This week’s video is not specifically writing advice, but I definitely wanted to hear this and so y’all are getting it too. Considering the popularity of the character in the latest Captain America: Civil War I have a feeling a lot more folks are going to learn about T’Challa.
This week’s Video Saturday is from Spike Lee. The loud music in the video is a bit annoying but I love what he has to say about storytelling, and I love even more where he pushes the interviewer about defining his terminology and the importance of being clear.
On October 5th, I posted a video from Malcolm Gladwell that alluded to the idea that perhaps writing does still have that bit of mystery; that it is art. Today’s video is from bestselling mystery author Jeffery Deaver and he talks about how writing is craft. It is about the planning, the down-and-dirty work and the rewriting to get a finished, polished product.
Jeffery Deaver is the international bestselling author of more than 26 novels including the Lincoln Rhyme series (the latest of which is The Kill Room). His books are sold in 150 countries and have been translated into twenty-five languages. His book Am Maiden’s Grove was made into an HBO movie starring James Garner and Marlee Matlin and his novel The Bone Collector was a feature film from Universal Pictures starring Denzel Washington and Angelina Jolie. Deaver was born outside of Chicago, attended the University of Missouri and received his law degree from Fordham University.
And just as a personal note, Jeffery is an all around good guy. When asked, he wrote a great blog post for the 20th anniversary of the Americans with Disabilities Act about his character Lincoln Rhyme and writing a protagonist with a disability.
Joanna Penn’s Video Interview of Philippa Ballantine on fantasy and first drafts. New Zealand born fantasy writer and podcaster Philippa (Pip) Ballantine is the author of the Books of the Order and the Shifted World series. She is also the co-author with her husband Tee Morris of the Ministry of Peculiar Occurrences novels. Her awards include an Airship, a Parsec, the Steampunk Chronicle Reader’s Choice, and a Sir Julius Vogel. She currently resides in Manassas, Virginia with her husband, daughter, and a furry clowder of cats. The video is a bit old and mentions Geist first hitting the shelves but that just makes it better for us. We can not only read Geist but also the NEXT three books! Yay!
You can find these books on her Amazon page. What’s also cool is that she has written additional short stories that include some of the characters. For those of you slackers who don’t want to watch the video:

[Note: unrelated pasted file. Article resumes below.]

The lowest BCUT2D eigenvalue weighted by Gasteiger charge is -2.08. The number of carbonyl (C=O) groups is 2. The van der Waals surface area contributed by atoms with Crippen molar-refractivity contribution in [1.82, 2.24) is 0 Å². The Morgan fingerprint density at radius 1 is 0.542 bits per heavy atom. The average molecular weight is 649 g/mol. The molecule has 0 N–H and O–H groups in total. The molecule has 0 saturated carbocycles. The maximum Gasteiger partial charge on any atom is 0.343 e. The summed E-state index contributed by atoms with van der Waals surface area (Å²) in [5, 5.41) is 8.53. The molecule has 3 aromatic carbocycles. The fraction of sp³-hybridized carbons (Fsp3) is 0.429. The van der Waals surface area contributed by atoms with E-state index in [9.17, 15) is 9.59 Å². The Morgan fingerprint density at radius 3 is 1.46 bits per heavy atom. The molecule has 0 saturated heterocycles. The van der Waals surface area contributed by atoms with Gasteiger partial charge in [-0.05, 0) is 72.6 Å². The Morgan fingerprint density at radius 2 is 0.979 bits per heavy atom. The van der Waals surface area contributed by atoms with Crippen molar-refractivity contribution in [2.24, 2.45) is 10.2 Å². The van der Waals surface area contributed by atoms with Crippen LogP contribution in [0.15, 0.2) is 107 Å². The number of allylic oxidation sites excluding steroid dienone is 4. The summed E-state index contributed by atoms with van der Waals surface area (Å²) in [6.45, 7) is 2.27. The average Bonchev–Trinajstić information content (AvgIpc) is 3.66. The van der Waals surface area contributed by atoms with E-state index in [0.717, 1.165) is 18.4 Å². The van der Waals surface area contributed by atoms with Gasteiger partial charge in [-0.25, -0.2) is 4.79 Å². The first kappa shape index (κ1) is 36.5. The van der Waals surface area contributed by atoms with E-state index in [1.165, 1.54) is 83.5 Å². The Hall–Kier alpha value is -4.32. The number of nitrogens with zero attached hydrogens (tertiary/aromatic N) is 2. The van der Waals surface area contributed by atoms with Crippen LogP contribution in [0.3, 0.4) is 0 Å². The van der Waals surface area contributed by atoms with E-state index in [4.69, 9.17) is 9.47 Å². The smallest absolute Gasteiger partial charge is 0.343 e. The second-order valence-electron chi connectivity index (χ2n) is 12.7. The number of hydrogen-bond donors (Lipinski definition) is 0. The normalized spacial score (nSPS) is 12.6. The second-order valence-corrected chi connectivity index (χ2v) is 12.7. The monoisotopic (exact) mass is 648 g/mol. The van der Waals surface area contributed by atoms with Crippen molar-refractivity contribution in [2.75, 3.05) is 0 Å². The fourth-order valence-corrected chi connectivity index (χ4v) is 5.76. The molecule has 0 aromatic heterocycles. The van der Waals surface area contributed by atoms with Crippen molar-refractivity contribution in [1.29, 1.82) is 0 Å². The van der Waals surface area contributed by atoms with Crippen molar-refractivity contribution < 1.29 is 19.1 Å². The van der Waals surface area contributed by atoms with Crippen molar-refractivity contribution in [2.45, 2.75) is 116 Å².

1. Just keep writing and not look back.
2. Include something that highlights the senses – color, sound, or scent. It’s evocative and helps the reader get in the mind of the character.
3. The characters are the lens through which readers get in to the story. Better to have an imperfect character that allow you to empathize with them.
And of course what makes me squee…her favorite source of information and inspiration for writing is history. Geist is based on Tsarist Russia of the 19th century. Yay!
First drafts are never easy. In addition to Pip’s great advice, what would YOU suggest?
Writer/producer Mark Boal and editors William Goldenberg and Dylan Tichenor discuss the making of “Zero Dark Thirty” at the Academy event “Turning the Page: Storytelling in the Digital Age” on May 15, 2013 at the Samuel Goldwyn Theater.
Lots of great discussion/thought: Trusting the audience, dispensing with exposition, and taking a page out of All the Presidents’ Men – it isn’t about the history but the personal story (the clash between Maya and Jessica.)
Check out Bill Desowitz’s blog post discussing both last week’s video AND this week’s video.
Video Saturday – Star Trek: Into Darkness, Storytelling Secrets (Damon Lindelof, Mary Jo Markey, and Maryann Brandon)
The Storytelling Secrets of Star Trek: Into Darkness – Writer/producer Damon Lindelof and editors Mary Jo Markey and Maryann Brandon discuss the making of “Star Trek Into Darkness” at the Academy event “Turning the Page: Storytelling in the Digital Age” on May 15, 2013 at the Samuel Goldwyn Theater.